Sign-up begins for 5th District congressional race

Associated Press photo by MELINDA DESLATTEState Sen. Neil Riser, R-Columbia, smiles after signing up in the 5th District congressional race on Monday. Qualifying for the October special election opened Monday and runs through Wednesday.
Associated Press photo by MELINDA DESLATTEState Sen. Neil Riser, R-Columbia, smiles after signing up in the 5th District congressional race on Monday. Qualifying for the October special election opened Monday and runs through Wednesday.

Three state legislators — two Democrats and a Republican — signed up Monday to run for the 5th District congressional seat.

State Sen Neil Riser, R-Columbia, and Democratic state Reps. Marcus Hunter, of Monroe, and Robert A. Johnson, of Marksville, were the first candidates to officially qualify Monday for what is expected to be a very crowded race to replace U.S. Rep. Rodney Alexander, R-Quitman, who abruptly announced plans to resign before his two-year term expired next year.

Qualifying at the Secretary of State’s Office continues through 4:30 p.m. Wednesday.

The primary election is Oct. 19. A runoff, if necessary, is scheduled for Nov. 19.

Monroe Mayor Jamie Mayo, a Democrat, said he planned to run and would qualify Tuesday.

State Rep. Jay Morris, R-Monroe, and others have said they would consider running too.

Riser said he is a conservative, family man and that set him apart from other possible candidates. He said he has shown as a state senator and committee chairman a willingness to work with Democrats.

The Republican also reminded reporters that he sponsored the law that requires courts to adopt a strict interpretation of the U.S. Constitution when considering gun issues.

Hunter said gun rights are an important issue and that efforts should be made to ensure that guns are registered. “I have a gun in my car right now. I want to keep it,” Hunter said.

Johnson made it to the Secretary of State’s Office with just minutes to spare before candidate qualifying ended for the day.

Johnson made a campaign stop on his way to Baton Rouge.

With a short window until the election, he said he likely will use a media campaign to reach voters.

He said the biggest issue in the race is the economy. The district includes the poorest parts of the state.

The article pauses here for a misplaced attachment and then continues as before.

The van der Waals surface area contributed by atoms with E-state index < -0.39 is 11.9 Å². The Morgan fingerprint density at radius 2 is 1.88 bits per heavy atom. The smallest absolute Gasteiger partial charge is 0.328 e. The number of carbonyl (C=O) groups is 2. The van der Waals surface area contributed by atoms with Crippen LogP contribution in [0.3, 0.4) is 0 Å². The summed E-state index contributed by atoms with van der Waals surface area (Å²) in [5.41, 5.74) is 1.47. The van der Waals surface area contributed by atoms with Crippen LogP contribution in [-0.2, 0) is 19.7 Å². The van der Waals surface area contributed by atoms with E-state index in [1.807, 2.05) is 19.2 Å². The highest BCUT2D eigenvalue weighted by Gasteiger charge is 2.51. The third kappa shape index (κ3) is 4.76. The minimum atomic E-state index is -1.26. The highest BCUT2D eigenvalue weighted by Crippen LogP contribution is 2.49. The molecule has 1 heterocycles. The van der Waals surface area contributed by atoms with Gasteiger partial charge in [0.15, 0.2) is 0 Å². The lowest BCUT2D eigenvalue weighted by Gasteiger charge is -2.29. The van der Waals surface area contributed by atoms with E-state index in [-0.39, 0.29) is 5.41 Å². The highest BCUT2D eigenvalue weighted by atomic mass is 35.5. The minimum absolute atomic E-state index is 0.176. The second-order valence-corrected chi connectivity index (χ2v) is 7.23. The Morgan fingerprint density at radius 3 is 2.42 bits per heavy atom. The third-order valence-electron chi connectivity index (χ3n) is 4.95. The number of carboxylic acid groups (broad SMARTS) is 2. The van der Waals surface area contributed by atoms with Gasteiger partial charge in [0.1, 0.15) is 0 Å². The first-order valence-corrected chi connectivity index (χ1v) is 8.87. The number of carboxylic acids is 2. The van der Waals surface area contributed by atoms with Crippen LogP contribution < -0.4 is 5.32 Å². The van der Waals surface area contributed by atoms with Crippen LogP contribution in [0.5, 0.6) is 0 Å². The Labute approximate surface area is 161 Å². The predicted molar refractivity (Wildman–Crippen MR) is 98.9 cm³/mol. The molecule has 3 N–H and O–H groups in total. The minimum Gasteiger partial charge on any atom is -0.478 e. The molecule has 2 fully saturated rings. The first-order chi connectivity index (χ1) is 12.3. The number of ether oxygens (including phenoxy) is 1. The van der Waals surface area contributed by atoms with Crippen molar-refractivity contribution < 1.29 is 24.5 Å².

Johnson said he wants to make the district flourish by turning the American dream into an American reality

Hunter said he has raised no money to date but expects a crowded field of candidates. But with an eight-week race, he said he doesn’t think he needs more than a $250,000. Hunter said the northeast corner of the state is just as important as Shreveport, Baton Rouge and New Orleans.

Riser predicted he’d need about $1 million to buy enough advertising in three media markets.

Alexandria lawyer and Republican former Grant Parish District Attorney Ed Tarpley said he decided against running.

“I have just looked at this thing ... and just came to the conclusion there was not enough time to run an effective campaign.”

Running in more than 20 parishes in just nine weeks is too difficult for someone without a head start, he said.

Alexander announced he would resign in September, then the next day took a job in Gov. Bobby Jindal’s administration as secretary of the state Department of Veterans’ Affairs. Riser announced his plans to run, then set up a website and got the endorsement from three of the five GOP members from Louisiana in the U.S. House: U.S. Reps. Charles Boustany, of Lafayette; John Fleming, of Minden; and Steve Scalise, of Jefferson.

Other candidates have alleged the scenario was set up by the governor and his allies to assure Riser won the election.

Riser said he is still interviewing campaign personnel, including Timmy Teepell, Jindal’s top political adviser.

The 5th District is one of the poorest congressional districts in the nation. It covers all or part of 24 parishes across northeast Louisiana, through much of central Louisiana, across the northern Baton Rouge metro area — though not East Baton Rouge Parish itself — along the state line with Mississippi through the Florida Parishes to Washington Parish at the toe of the boot.

The secretary of state reported 461,109 registered voters in the district, 309,422 of whom are white and 132,156 are registered as Republicans.

Jordan Blum of the Advocate’s Capitol news bureau contributed to this report.